Knowledge and Love
Wednesday, September 30, 2009 -- Week of Proper 21, Year One
Jerome, Priest and Monk of Bethlehem, 420
Today's Readings for the Daily Office (Book of Common Prayer, p. 986)
Psalms 101, 109:1-4(5-19)20-30 (morning) 119:121-144 (evening)
2 Kings 18:9-25
1 Corinthians 8:1-13
I leave in the morning tomorrow for a trip to visit my son Gray in China. I'll be away for a couple of weeks. I'll send emails daily through an automatic program to pass along the Daily Office readings. But I won't have cell phone or computer there. (I don't have a way to send the readings to my blog. But the Office is always on line at www.missionstclare.com)
"Anyone who claims to know something does not yet have the necessary knowledge; but anyone who loves God is known by him."
Scientists know that as researchers solve one mystery or problem in the quest for full understanding, new questions always emerge. Knowledge is a receding horizon.
Even what we think we know is always open to amendment and reinterpretation. I think I can recall the quote correctly: A friend of mine tells about something that one of his professors always says to the incoming class at Medical School. "Half of what you learn here will be obsolete by the time you finish your practice. We just don't know which half."
Knowledge is a good thing, a share of the truth. But we must always hold our knowledge with humility. There is always more to learn. What we know is always subject to change. Although the accumulation of great knowledge is a privileged exercise that often gives certain privilege to the knower, it is best held humbly.
But love is available in abundant depth to all. God is love, and God is pouring love upon us constantly. Whenever we respond to love in any degree, we are living in divine energy. When we love, we know God and God knows us.
I used to direct summer camps for mentally challenged adults. I was often awed by their love and courage. I knew people in that camp who had very limited capacity for knowledge, who would never be able to graduate from high school or understand a theology text. But they had a deep capacity for love and an open appreciation of life. They were profoundly in touch with mystery, and they knew God. I could tell that many of my friends at that camp had a much more intimate and developed relationship with God than I did. My thoughts and my complicated inhibitions blocked me from what they could run to with abandon. You do not have to have a high IQ or graduate degrees to love.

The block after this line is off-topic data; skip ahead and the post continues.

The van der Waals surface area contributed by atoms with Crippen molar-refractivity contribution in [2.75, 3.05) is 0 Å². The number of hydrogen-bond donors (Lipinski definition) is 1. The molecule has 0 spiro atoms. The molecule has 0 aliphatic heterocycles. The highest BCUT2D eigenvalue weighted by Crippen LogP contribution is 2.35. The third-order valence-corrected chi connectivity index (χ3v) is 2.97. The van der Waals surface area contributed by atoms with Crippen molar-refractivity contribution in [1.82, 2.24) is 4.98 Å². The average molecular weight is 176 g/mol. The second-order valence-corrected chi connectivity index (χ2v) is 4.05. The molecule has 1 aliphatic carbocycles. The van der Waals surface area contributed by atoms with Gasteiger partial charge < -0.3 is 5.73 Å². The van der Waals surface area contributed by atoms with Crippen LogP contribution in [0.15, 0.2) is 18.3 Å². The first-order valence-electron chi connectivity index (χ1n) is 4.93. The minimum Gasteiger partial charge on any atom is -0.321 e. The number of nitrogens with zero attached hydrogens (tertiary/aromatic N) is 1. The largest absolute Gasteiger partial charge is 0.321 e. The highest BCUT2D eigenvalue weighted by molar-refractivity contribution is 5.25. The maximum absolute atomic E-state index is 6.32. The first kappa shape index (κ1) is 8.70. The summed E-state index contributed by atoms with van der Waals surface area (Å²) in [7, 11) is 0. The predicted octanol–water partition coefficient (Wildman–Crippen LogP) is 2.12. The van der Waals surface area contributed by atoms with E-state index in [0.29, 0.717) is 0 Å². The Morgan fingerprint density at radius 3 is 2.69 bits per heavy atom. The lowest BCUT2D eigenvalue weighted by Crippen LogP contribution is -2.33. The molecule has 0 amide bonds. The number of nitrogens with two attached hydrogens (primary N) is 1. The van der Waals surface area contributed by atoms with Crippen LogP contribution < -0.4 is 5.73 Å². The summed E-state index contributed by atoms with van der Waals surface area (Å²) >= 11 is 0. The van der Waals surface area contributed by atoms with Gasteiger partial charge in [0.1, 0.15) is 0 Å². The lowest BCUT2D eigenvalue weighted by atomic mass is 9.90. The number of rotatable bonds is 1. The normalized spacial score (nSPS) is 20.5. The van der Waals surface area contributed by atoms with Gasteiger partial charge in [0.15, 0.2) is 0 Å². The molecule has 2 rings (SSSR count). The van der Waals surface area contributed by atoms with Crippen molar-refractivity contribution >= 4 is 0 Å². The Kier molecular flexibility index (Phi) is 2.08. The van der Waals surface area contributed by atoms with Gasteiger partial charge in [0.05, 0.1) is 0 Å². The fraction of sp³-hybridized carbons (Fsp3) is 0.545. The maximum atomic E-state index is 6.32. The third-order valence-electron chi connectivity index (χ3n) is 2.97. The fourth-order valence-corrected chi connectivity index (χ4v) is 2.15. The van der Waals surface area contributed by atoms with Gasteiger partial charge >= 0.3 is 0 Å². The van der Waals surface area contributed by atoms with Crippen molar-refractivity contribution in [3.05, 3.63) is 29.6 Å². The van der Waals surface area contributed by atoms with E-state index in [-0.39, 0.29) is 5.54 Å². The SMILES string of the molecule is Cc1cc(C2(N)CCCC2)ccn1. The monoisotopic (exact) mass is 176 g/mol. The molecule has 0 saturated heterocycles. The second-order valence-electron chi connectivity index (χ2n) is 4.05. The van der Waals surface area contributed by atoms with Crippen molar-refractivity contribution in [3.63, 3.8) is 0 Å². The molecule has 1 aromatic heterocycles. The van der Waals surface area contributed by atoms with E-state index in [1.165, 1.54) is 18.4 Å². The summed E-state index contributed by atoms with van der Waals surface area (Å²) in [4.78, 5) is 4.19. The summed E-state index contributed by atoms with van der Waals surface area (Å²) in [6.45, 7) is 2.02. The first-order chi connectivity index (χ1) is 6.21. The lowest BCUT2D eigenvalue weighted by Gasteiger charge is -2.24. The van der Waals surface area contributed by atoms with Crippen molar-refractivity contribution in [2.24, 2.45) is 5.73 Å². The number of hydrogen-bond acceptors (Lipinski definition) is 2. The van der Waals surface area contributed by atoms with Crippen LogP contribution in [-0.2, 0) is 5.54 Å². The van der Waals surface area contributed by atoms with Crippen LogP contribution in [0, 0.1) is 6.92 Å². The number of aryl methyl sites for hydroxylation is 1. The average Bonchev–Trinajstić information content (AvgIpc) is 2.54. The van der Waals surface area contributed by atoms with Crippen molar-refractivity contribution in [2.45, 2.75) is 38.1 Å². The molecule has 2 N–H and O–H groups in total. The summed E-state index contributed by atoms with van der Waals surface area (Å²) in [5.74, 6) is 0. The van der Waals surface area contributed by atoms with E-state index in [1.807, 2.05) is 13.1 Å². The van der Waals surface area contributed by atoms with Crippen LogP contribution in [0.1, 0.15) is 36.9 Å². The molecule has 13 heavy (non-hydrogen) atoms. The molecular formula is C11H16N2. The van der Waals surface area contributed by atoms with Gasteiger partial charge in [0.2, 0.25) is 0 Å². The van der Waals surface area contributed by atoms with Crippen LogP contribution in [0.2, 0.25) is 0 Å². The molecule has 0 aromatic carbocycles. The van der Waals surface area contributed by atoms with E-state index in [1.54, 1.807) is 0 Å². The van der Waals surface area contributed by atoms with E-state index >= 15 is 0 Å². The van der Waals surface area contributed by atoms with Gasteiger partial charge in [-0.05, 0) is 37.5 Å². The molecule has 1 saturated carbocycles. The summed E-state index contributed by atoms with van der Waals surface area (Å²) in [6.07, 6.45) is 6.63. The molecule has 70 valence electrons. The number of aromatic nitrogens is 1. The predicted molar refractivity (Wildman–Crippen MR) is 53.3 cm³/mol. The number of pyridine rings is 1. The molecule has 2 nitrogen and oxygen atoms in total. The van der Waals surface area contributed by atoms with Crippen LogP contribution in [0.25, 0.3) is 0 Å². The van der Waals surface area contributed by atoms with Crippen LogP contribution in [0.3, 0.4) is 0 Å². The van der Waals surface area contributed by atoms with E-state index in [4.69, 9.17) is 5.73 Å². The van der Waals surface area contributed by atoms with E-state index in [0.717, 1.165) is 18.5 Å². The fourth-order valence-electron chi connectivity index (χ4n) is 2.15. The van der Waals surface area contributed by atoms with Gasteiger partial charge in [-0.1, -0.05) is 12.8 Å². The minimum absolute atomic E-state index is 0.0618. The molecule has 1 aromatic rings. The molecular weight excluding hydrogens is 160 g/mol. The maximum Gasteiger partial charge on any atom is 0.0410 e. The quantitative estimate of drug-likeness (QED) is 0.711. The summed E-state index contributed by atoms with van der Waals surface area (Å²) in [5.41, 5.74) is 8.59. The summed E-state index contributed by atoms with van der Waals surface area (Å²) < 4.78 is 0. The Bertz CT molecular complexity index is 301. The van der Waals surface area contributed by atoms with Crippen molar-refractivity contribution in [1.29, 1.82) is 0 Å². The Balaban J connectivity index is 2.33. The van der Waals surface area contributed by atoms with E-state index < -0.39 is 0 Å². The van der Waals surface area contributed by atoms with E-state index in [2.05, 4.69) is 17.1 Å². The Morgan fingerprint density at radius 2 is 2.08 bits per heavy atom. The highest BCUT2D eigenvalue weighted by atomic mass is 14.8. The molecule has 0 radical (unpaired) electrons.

Killian Noe runs a recovery program for urban addicts in Washington, D.C., at the Church of the Savior. She is fond of saying to people whose lives have descended into the depths of bondage and despair, "No one is ever too far gone to find their way home." She welcomes addicted street prostitutes into a residential community that is grounded in spiritual principles and supports spiritual practices like Centering Prayer to help addicts find their way home. Graduates from her program have a remarkable 96% drug free rate.
At the heart of the spiritual principles that they teach at the Church of the Savior is this from Killian Noe: "What is most true about each of us is that we are loved, and that God's love abides in us, just as surely as a peach pit is at the core of every peach, love is at the core of every human being."
Love is foundational. It is the core of our being. At the center of our being is love. It is God's love, God's presence. Loving us into being. That is the most important and most true thing about us.
Love is ubiquitous. Everyone has access to love; everyone has capacity to love. Love builds up.
What if we worked as hard and practiced as hard to learn love and tp apply love as we work and practice to gain knowledge? For knowledge I went to school full time for over sixteen years. What if I had spent as many years working full time for love.
In a way we do live and work and study love full time, always. That's another way of describing life. When we are conscious of love, we are aware that we are God's beloved. When we are unconscious of love, we are still being loved into being, we are still God's beloved -- we are just asleep to reality.
"Knowledge puffs up, but love builds up." The problems of our generation will be solved most truly by love more than by knowledge. And every one of us has abundant access to love, abundant capacity for love. So, let us love one another as Christ has taught us.
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About Morning Reflections
Morning Reflections is a brief thought about the scripture readings from the Daily Office of Morning and Evening Prayer according to the practice found in the Book of Common Prayer of the Episcopal Church.
Morning Prayer begins on p. 80 of the Book of Common Prayer.
Evening Prayer begins on p. 117
An online resource for praying the Daily Office is found at www.missionstclare.com
Another form of the office from Phyllis Tickle's "Divine Hours" is available on our partner web site www.ExploreFaith.org at this location -- http://explorefaith.org/prayer/fixed/index.html
The Mission of St. Paul's Episcopal Church
is to explore and celebrate
God's infinite grace, acceptance, and love.
Visit our web site at www.stpaulsfay.org
Our Rule of Life
Lowell Grisham, Rector